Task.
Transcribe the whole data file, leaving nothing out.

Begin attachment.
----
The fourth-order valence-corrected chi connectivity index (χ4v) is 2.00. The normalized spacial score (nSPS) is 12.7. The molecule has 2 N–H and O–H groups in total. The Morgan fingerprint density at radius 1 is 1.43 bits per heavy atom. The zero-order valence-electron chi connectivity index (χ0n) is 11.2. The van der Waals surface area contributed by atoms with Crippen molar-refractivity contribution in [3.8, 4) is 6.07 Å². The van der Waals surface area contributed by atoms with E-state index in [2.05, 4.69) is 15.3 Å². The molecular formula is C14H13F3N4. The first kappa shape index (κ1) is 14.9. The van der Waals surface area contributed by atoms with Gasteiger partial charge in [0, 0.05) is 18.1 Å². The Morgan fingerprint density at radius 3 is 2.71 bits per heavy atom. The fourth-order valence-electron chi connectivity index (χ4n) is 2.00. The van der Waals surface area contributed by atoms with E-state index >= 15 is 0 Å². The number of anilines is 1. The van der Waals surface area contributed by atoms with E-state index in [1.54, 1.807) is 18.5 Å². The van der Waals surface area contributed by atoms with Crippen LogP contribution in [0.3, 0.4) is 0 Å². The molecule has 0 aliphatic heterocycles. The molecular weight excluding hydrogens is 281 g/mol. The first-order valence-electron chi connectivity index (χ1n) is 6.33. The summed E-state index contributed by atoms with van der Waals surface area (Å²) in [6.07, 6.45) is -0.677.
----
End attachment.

The fourth-order valence-corrected chi connectivity index (χ4v) is 2.00. The normalized spacial score (nSPS) is 12.7. The molecule has 2 N–H and O–H groups in total. The Morgan fingerprint density at radius 1 is 1.43 bits per heavy atom. The zero-order valence-electron chi connectivity index (χ0n) is 11.2. The van der Waals surface area contributed by atoms with Crippen molar-refractivity contribution in [3.8, 4) is 6.07 Å². The van der Waals surface area contributed by atoms with E-state index in [2.05, 4.69) is 15.3 Å². The molecular formula is C14H13F3N4. The first kappa shape index (κ1) is 14.9. The van der Waals surface area contributed by atoms with Gasteiger partial charge in [0, 0.05) is 18.1 Å². The Morgan fingerprint density at radius 3 is 2.71 bits per heavy atom. The fourth-order valence-electron chi connectivity index (χ4n) is 2.00. The van der Waals surface area contributed by atoms with E-state index >= 15 is 0 Å². The number of anilines is 1. The van der Waals surface area contributed by atoms with E-state index in [1.54, 1.807) is 18.5 Å². The van der Waals surface area contributed by atoms with Crippen LogP contribution in [0.3, 0.4) is 0 Å². The molecule has 0 aliphatic heterocycles. The molecular weight excluding hydrogens is 281 g/mol. The first-order valence-electron chi connectivity index (χ1n) is 6.33. The summed E-state index contributed by atoms with van der Waals surface area (Å²) in [6.07, 6.45) is -0.677.